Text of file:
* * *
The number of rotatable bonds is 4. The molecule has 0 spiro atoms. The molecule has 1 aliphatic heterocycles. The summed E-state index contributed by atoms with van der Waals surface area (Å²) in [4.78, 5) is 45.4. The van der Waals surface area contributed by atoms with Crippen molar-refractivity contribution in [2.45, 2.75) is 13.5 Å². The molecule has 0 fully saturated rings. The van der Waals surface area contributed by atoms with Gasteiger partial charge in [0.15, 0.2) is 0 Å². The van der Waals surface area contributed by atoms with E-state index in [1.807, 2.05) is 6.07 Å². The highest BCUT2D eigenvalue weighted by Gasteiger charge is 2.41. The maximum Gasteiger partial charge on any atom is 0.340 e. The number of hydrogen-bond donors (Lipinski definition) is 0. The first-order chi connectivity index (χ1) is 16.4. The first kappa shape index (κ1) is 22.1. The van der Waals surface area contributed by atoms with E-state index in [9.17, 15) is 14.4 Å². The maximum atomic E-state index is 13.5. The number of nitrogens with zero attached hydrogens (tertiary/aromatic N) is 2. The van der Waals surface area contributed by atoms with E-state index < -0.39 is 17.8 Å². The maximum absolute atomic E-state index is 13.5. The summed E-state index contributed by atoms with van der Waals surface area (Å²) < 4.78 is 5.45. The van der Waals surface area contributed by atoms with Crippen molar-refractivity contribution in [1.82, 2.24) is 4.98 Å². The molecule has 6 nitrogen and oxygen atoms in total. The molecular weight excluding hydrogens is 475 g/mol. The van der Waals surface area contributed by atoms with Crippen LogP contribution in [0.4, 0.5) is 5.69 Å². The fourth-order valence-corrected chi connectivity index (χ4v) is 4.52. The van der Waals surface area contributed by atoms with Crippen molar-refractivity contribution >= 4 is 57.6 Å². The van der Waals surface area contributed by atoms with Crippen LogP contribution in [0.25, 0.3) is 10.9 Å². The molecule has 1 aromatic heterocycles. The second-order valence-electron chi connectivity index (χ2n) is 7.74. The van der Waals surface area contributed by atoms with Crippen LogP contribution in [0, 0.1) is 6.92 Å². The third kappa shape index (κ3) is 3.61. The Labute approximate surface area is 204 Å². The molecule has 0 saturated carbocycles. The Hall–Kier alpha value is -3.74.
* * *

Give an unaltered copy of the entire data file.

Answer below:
The number of rotatable bonds is 4. The molecule has 0 spiro atoms. The molecule has 1 aliphatic heterocycles. The summed E-state index contributed by atoms with van der Waals surface area (Å²) in [4.78, 5) is 45.4. The van der Waals surface area contributed by atoms with Crippen molar-refractivity contribution in [2.45, 2.75) is 13.5 Å². The molecule has 0 fully saturated rings. The van der Waals surface area contributed by atoms with Gasteiger partial charge in [0.15, 0.2) is 0 Å². The van der Waals surface area contributed by atoms with E-state index in [1.807, 2.05) is 6.07 Å². The highest BCUT2D eigenvalue weighted by Gasteiger charge is 2.41. The maximum Gasteiger partial charge on any atom is 0.340 e. The number of hydrogen-bond donors (Lipinski definition) is 0. The first-order chi connectivity index (χ1) is 16.4. The first kappa shape index (κ1) is 22.1. The van der Waals surface area contributed by atoms with E-state index in [9.17, 15) is 14.4 Å². The maximum atomic E-state index is 13.5. The number of nitrogens with zero attached hydrogens (tertiary/aromatic N) is 2. The van der Waals surface area contributed by atoms with E-state index < -0.39 is 17.8 Å². The maximum absolute atomic E-state index is 13.5. The summed E-state index contributed by atoms with van der Waals surface area (Å²) < 4.78 is 5.45. The van der Waals surface area contributed by atoms with Crippen molar-refractivity contribution in [1.82, 2.24) is 4.98 Å². The molecule has 6 nitrogen and oxygen atoms in total. The molecular weight excluding hydrogens is 475 g/mol. The van der Waals surface area contributed by atoms with Crippen LogP contribution in [0.4, 0.5) is 5.69 Å². The fourth-order valence-corrected chi connectivity index (χ4v) is 4.52. The van der Waals surface area contributed by atoms with Crippen molar-refractivity contribution >= 4 is 57.6 Å². The van der Waals surface area contributed by atoms with Crippen LogP contribution in [0.25, 0.3) is 10.9 Å². The molecule has 1 aromatic heterocycles. The second-order valence-electron chi connectivity index (χ2n) is 7.74. The van der Waals surface area contributed by atoms with Crippen LogP contribution in [0, 0.1) is 6.92 Å². The third kappa shape index (κ3) is 3.61. The Labute approximate surface area is 204 Å². The molecule has 0 saturated carbocycles. The Hall–Kier alpha value is -3.74.